Weed control - The weeds act 1959

The Weeds Act 1959 classifies certain species of weed that grow in the UK for specific control. Under the Weeds Act the Secretary of State for the Department Environment, Food and Rural Affairs can, if satisfied that specified weeds are growing upon any land, serve a notice requiring the occupier to take action to prevent the spread of those weeds. An unreasonable failure to comply with a notice is an offence.

The Weeds Act only applies to:

  • Common Ragwort (Senecio jacobaea);
  • Spear Thistle (Cirsium vulgare);
  • Creeping or Field Thistle (Cirsium arvense);
  • Curled Dock (Rumex crispus);
  • Broad-Leaved Dock (Rumex obtusifolius);

And enables the government to investigate complaints where there is a risk that injurious weeds might spread.

Responsibility for control of specified weeds rests with the occupier of the land on which the weeds are growing. When seeking to prevent the spread of specified weeds, all landowners, occupiers and managers should co-operate and, where necessary, take a collective responsibility for ensuring that effective control of the spread of specified weeds.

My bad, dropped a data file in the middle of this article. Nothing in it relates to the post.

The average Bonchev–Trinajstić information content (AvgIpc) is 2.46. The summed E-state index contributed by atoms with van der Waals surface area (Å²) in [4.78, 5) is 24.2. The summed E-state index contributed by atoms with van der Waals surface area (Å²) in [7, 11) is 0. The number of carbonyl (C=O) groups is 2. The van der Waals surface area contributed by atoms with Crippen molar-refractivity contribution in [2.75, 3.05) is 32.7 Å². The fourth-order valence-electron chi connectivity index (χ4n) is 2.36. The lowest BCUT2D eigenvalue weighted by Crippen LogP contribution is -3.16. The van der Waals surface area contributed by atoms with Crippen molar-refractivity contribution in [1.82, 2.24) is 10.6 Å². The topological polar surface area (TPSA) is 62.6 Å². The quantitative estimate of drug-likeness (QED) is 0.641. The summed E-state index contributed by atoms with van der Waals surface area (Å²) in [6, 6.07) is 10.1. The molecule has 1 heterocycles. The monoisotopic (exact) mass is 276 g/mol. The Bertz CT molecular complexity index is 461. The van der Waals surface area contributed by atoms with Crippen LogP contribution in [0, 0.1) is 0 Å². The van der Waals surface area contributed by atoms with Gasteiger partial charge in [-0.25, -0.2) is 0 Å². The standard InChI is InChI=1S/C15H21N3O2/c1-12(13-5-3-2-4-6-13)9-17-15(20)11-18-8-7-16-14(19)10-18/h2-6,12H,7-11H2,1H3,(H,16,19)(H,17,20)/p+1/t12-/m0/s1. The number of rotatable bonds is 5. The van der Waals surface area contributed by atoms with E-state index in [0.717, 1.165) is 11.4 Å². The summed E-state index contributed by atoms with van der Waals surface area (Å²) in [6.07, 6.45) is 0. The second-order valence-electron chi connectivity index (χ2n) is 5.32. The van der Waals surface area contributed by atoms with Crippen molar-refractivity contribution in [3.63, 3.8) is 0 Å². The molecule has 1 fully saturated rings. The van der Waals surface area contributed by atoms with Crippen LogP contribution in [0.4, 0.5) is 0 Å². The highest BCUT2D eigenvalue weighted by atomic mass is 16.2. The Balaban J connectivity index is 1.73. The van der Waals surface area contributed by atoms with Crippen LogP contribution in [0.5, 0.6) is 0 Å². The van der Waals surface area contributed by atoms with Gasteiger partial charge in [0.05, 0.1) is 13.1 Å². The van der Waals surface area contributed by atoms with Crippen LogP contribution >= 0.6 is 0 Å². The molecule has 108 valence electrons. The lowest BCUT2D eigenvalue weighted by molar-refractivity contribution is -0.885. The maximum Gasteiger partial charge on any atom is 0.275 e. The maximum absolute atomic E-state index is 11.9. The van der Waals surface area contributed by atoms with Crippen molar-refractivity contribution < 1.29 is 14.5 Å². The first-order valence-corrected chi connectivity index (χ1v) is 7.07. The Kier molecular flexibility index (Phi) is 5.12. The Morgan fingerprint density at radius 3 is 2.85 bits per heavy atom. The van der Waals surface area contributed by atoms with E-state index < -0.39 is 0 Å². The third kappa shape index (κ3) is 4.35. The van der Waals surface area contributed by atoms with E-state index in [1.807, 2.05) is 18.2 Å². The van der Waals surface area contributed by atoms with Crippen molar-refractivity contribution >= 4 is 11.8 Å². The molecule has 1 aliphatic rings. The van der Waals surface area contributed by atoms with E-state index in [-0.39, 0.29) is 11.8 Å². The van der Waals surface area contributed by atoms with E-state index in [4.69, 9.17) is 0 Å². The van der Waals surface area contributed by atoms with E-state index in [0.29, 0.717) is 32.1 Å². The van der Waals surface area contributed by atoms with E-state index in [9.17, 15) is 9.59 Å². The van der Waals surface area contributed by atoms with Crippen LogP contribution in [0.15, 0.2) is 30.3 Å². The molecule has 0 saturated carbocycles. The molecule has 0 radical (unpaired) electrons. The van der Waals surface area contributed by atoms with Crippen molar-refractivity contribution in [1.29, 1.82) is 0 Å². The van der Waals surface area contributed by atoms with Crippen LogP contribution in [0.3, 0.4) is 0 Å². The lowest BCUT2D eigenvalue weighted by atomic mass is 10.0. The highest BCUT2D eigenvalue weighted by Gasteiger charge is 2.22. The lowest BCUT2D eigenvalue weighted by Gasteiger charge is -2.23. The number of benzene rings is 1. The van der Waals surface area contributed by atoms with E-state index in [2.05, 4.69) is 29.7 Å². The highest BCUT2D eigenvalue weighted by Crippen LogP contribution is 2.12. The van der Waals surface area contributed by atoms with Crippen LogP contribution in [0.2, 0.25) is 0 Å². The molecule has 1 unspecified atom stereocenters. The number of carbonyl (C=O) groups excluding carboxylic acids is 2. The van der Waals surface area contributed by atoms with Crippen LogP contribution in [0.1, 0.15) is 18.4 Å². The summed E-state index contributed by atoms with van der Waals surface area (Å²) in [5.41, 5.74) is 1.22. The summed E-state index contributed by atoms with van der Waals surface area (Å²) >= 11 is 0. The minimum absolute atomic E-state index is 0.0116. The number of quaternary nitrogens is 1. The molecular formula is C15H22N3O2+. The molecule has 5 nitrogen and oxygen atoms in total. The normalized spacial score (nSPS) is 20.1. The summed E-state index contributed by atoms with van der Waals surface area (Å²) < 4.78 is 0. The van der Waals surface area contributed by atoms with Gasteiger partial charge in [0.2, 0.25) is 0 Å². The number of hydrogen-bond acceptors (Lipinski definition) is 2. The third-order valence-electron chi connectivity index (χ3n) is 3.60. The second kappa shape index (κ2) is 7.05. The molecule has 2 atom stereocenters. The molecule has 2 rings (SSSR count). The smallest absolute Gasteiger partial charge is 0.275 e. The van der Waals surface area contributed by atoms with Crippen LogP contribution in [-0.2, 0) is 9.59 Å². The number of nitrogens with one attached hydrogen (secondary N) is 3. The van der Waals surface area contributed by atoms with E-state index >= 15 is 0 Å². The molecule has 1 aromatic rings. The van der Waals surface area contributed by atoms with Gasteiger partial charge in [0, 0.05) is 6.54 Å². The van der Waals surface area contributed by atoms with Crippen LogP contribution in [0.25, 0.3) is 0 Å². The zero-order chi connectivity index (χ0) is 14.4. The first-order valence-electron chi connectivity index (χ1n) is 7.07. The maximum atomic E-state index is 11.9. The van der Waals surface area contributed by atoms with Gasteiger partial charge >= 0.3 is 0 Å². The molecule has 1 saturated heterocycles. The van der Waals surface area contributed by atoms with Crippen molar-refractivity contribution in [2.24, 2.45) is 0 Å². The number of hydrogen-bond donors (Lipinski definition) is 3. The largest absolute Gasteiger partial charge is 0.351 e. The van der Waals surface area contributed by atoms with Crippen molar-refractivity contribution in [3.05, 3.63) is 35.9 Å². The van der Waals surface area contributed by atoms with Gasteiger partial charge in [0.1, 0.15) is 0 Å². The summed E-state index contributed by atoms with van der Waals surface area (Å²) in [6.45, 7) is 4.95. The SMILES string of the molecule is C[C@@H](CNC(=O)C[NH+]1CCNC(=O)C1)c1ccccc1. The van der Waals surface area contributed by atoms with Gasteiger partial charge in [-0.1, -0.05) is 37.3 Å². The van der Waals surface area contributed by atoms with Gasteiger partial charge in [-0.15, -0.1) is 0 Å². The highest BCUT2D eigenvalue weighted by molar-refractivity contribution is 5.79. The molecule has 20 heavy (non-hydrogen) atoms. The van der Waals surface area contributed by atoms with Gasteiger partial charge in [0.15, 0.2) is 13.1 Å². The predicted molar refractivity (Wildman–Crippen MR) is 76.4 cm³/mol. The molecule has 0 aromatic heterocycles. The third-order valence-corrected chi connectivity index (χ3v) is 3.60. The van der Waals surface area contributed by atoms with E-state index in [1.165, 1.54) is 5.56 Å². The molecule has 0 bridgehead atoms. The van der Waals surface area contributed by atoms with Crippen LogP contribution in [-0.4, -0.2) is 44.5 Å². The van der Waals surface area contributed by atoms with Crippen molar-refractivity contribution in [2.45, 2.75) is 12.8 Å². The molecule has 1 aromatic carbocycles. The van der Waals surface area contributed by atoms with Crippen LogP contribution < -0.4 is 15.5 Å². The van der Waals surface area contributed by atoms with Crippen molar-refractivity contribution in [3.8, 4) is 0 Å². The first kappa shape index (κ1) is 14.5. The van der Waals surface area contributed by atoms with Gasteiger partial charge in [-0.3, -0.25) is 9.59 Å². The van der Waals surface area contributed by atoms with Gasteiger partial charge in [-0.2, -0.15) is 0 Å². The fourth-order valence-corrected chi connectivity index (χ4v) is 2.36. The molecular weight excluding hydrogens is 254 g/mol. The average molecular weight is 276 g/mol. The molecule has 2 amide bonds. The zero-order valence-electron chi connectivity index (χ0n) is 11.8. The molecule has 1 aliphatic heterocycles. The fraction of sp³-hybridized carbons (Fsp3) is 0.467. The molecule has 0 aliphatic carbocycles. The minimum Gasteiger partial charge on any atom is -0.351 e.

Advice on the control of specified weeds and landowners statutory responsibilities can be obtained from the Department for Environment Food and Rural Affairs at:

  • Address: Information Resource Centre, Lower Ground Floor, Ergon House, c/o Nobel House, 17 Smith Square, London, SW1P 3JR

Or visit the government website which contains excellent advice on how to control or eradicate specified weeds from land.

For advice concerning how to control specified weeds or to make a complaint about the failure to control specified weeds on land contact DEFRA, Injurious Weeds Section at Crewe on 01270 754000.

Where specified weeds are growing on verges of large main roads (trunk roads) or motorways in the district, control and eradication is the responsibility of the Highways Agency:

What about weeds not covered by the Weeds Act 1959

Under section 14 of the Wildlife and Countryside Act 1981, it can be an offence to plant or grow Japanese Knotweed however; there is no statutory requirement for landowners to remove these plants from their property once established naturally.



Last Updated on Thursday, April 11, 2024